No one disputes that some people are victims-of others, accidents, and life.
However, we also know of people who seem stuck in a victim mentality and make life worse because of their intense focus on events they can’t change. Often, they avoid responsibility for their own actions. On a personal level, the chronic victim-thinker can be toxic. But what happens when grievances dominate entire societies?
The Victim Cult tackles the worldwide grievance culture and from ancient Rome to the White House of today and on to campuses where some think themselves victims of “micro-aggressions.” The book also looks at how corrosive victim thinking fuels movements as diverse as violent Antifa anarchists, and Donald Trump’s “Capitol Hill” demonstrators.
The destructive nature of chronic victim thinking
Victim cults are not new. Historically, some victim cults have deep roots and, if not exposed and confronted early, end in tragedy. Some examples: Many 19th-century Germans thought they were victims of the French, the English, liberalism, and the Jews. Adolf Hitler later exploited that victim narrative to turn the land of Bach and Beethoven into the nation known for Dachau. Yasser Arafat spent a lifetime viewing himself and all Palestinians only as victims. Thus, when offered a peace deal with Israel, Ararat cratered it.
In this wide-ranging look at why societies fail or succeed, The Victim Cult takes us through fair and fake claims. Beyond true victims, it also explains why victim cults arise: Missed historical lessons, faulty moral reasoning, and misguided politics. The Victim Cult then also details the positive lessons from those who were harmed but yet succeeded.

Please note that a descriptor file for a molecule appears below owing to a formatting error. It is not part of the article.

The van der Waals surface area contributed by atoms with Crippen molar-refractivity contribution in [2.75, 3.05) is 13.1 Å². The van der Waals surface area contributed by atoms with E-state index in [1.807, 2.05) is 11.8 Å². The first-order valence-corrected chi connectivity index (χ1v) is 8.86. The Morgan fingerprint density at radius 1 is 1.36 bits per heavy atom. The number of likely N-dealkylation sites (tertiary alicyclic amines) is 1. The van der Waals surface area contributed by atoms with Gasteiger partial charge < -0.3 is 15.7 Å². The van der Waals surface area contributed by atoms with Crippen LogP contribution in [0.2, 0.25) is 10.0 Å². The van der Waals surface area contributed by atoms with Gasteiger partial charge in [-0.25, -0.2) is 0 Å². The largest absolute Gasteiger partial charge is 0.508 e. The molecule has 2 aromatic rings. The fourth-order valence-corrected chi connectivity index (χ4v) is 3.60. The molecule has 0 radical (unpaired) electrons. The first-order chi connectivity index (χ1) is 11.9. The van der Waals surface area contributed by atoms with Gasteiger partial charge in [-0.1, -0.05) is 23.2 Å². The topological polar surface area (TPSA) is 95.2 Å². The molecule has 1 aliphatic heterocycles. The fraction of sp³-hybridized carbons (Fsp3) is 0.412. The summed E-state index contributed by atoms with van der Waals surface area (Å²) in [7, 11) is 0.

This timely book will be sure to stir debate.
About the Author
Mark Milke, Ph.D., is an author, columnist, and president of a new policy think tank. With six books and dozens of studies published internationally in the last two decades by think tanks in the United States, Canada, and Europe, Mark’s books, reports and columns have touched on everything from taxes, government, property rights, and history, to cancel culture and the folly of identity politics. He has also written on why cultural “appropriation” is a good thing—it’s called cultural sharing—and what is core to success in society: treating each of us as an individual.
Mark is a Canadian who almost ended up an American—his great-great grandfather was from Wisconsin and fought on the side of the Union in the U.S. Civil War. Milke also wrote the political party platform for the new government of Alberta. He is also president of the local Winston Churchill Society. Mark Milke’s website is www.markmilke.com.